Git Low Effort Workflow

This workflow is low effort because:

  • It supports continuous automated release and version bumping as part of its design.
  • Developers can roll back code just as easily as introducing it (click the revert button).
  • Releasing and quality control is centered around doing everything from Git tags as opposed to specific branches or pull requests. Branches are not precious or to be released from, only tags.
  • This takes the benefits from easy to use workflows like GitHub flow where developers can work off of a branch and only work about pull requesting (or merge requesting) back to a central shared branch where releasing starts occurs.
  • Merging to master branch doesn’t affect how automated releases occur. Many developers can merge to master concurrently and there’s no possibility for merge conflicts with an automated system publishing version bumped releases.

Figure 1. Diagram of GLEW with automated releases

The following diagram and description show how a developer contributes to the master branch via pull requests. An automated system bumps the version and releases a version bumped tag.

Diagram depicting developers contributing to the master
branch and tag releases diverging from

Figure 1. Automated release flow for Git Low Effort Workflow explained in 5 steps.

1. Developer opens pull request from feature branch

A developer opens a pull request with their code changes. The pull request should only contain code changes for their minor feature and not change any version numbers.

Feature branches can be created from repositories:

git fetch origin
git checkout origin/master -b myfeature
# make some changes and commit
git push origin -u myfeature

Or created from forks:

git fetch upstream
git checkout upstream/master -b myfeature
# make some changes and commit
git push origin -u myfeature

2. Automated checks pass and peer review occurs

An automated system builds and runs tests. Peers review code and give their thumbs up to approve the change to be merged.

3. Automated version bumping upon merge to master

Pro tip: Git tags can diverge from branches just like branches can diverge from other branches.

The master branch contains some form of “latest” version such as 1.0-SNAPSHOT or in the case of Figure 1, the last 0 from 1.0.0 is treated as a number to be incremented.

After a change is merged to master, an automated system runs to evaluate existing Git tags and the version in the current master branch. This is used to determine the next version bump release.

The automated system writes the version bump to source files and commits but does not push the changes back to master. Instead, it tags the commit with the version number and pushes the tag. This tag becomes a release which diverges from master.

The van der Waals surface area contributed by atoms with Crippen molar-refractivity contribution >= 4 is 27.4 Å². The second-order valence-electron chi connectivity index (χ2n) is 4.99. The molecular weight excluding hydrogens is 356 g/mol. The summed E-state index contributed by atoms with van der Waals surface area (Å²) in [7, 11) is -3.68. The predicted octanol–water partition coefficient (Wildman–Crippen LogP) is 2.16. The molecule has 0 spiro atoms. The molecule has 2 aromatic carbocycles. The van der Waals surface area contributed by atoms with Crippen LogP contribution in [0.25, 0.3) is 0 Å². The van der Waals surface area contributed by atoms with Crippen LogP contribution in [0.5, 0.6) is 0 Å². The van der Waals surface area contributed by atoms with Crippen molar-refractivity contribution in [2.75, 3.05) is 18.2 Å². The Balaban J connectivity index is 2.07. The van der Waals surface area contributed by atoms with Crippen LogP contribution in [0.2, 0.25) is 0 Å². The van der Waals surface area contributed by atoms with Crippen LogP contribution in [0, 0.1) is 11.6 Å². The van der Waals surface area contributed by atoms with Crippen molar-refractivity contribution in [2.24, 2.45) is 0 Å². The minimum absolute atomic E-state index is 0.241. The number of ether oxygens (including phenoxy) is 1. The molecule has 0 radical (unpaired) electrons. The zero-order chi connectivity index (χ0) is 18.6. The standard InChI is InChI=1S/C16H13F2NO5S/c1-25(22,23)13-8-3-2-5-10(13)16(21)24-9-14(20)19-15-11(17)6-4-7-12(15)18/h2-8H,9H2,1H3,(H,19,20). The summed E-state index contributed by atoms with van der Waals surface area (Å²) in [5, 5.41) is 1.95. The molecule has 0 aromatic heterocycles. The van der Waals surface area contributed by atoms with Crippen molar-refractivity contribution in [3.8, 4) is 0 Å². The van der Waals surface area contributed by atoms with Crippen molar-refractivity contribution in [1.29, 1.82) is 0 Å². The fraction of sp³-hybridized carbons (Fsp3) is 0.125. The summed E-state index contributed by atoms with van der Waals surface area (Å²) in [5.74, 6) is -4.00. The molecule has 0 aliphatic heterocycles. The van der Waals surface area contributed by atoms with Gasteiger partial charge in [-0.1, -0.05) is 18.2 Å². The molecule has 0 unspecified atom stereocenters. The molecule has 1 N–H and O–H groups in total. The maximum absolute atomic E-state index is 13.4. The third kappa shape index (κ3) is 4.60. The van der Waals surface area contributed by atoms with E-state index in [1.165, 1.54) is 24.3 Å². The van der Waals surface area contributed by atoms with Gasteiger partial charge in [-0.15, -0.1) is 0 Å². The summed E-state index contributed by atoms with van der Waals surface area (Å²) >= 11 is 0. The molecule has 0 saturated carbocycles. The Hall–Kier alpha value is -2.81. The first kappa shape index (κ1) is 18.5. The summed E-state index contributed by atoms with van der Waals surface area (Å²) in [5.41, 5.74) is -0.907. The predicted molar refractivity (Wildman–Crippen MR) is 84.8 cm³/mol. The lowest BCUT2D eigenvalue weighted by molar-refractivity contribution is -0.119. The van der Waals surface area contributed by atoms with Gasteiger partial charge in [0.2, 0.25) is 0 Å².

The automated system sees that master branch contains version 1.0.0 so it searches for all tags which match 1.0.[0-9]+. It takes the highest numbered tag and increments by 1. In this case, because no releases have occurred, yet, version bump and Git tag 1.0.1 is released.

4. Release and deployment flow occurs from Git tag

GitHub fires webhooks when branches and tags are pushed. An automated system should receive a webhook when 1.0.1 tag is pushed to the repository. It should start the release flow. This release flow from Git tag can do several things such as:

  • Release the artifact to a binary repository.
  • Promote the released artifact through different environments (dev, stage, prod).

5. Second automatic release from version bump

Let’s say a developer goes through the same process again (pull request, review, merge, etc.). The next time a merge to master occurs the automated system will evaluate all Git tags based on the version in master which is 1.0.0. It searches all Git tags which match 1.0.[0-9]+ and bumps the highest found version. In the diagram, since 1.0.1 has already been released then the automation bumps to 1.0.2.

Figure 2. How to release hotfixes with GLEW

Scenario: Let’s say version 1.0.1 is currently running in production. An issue has been discovered in 1.0.1 and absolutely must be fixed (hotfixed even). However, unstable development has released version 1.0.2. This means you must create a release from the prior stable 1.0.1 without including changes from unstable 1.0.2.

Diagram depicts how to create a hotfix release from a prior stable

Figure 2. Create a hotfix branch from a prior stable release.

1. Git tag 1.0.1 is deployed but needs a hotfix

1.0.1 is currently deployed to production. A critical issue is discovered and must be fixed immediately.